Although the term 'shell' is often used to describe a command-line interpreter, strictly speaking a 'shell' can be any program that constitutes the user-interface, including fully graphically oriented ones. For example, the default Windows GUI is a shell program named EXPLORER.EXE, as defined in the SHELL=EXPLORER.EXE line in the WIN.INI configuration file. These programs are shells, but not CLIs.
Application programs (as opposed to operating systems) may also have command line interfaces.
An application program may support none, any, or all of these three major types of command line interface mechanisms:
Some applications support only a CLI, presenting a CLI prompt to the user and acting upon command lines as they are entered. Some examples of CLI-only applications are:
Some computer programs support both a CLI and a GUI. In some cases, a GUI is simply a wrapper around a separate CLI executable file. In other cases, a program may provide a CLI as an optional alternative to its GUI. CLIs and GUIs often support different functionality. For example, all features of MATLAB, a numerical analysis computer program, are available via the CLI, whereas the MATLAB GUI exposes only a subset of features.
The early Sierra games, like the first three King's Quest games (1984-1986), used commands from an internal command line to move the character around in the graphic window.
The command-line interface evolved from a form of dialog once conducted by humans over teleprinter (TTY) machines, in which human operators remotely exchanged information, usually one line of text at a time. Early computer systems often used teleprinter machines as the means of interaction with a human operator. The computer became one end of the human-to-human teleprinter model. So instead of a human communicating with another human over a teleprinter, a human communicated with a computer.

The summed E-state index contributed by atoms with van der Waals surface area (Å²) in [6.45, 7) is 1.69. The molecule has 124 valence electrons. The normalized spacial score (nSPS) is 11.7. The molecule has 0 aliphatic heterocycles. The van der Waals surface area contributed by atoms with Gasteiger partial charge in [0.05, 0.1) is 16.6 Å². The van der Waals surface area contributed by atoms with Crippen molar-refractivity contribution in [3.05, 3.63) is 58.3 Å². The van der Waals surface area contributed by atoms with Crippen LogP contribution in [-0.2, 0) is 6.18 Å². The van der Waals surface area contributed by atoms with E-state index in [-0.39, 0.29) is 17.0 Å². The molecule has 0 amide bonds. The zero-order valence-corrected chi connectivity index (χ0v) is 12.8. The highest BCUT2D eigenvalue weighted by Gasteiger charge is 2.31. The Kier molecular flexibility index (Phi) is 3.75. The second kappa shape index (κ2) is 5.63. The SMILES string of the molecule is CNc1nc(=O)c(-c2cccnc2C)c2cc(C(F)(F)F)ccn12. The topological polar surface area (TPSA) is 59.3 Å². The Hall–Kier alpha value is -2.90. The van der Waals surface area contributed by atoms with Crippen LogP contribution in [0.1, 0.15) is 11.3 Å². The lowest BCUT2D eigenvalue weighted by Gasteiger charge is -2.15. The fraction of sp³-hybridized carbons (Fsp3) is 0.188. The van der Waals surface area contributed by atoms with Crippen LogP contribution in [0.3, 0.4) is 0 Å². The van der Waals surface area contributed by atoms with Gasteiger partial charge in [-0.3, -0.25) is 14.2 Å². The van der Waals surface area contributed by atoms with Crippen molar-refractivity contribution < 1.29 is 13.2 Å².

In time, the actual mechanical teleprinter was replaced by a "glass tty" (keyboard and screen, but emulating the teleprinter), and then by a "smart" terminal (where a microprocessor in the terminal could address all of the screen, rather than only print successive lines).[discuss] As the microcomputer revolution replaced the traditional - minicomputer + terminals - time sharing architecture, hardware terminals were replaced by terminal emulators -- PC software that interpreted terminal signals sent through the PC's serial ports. These were typically used to interface an organization's new PC's with their existing mini- or mainframe computers, or to connect PC to PC. Some of these PCs were running Bulletin Board System software.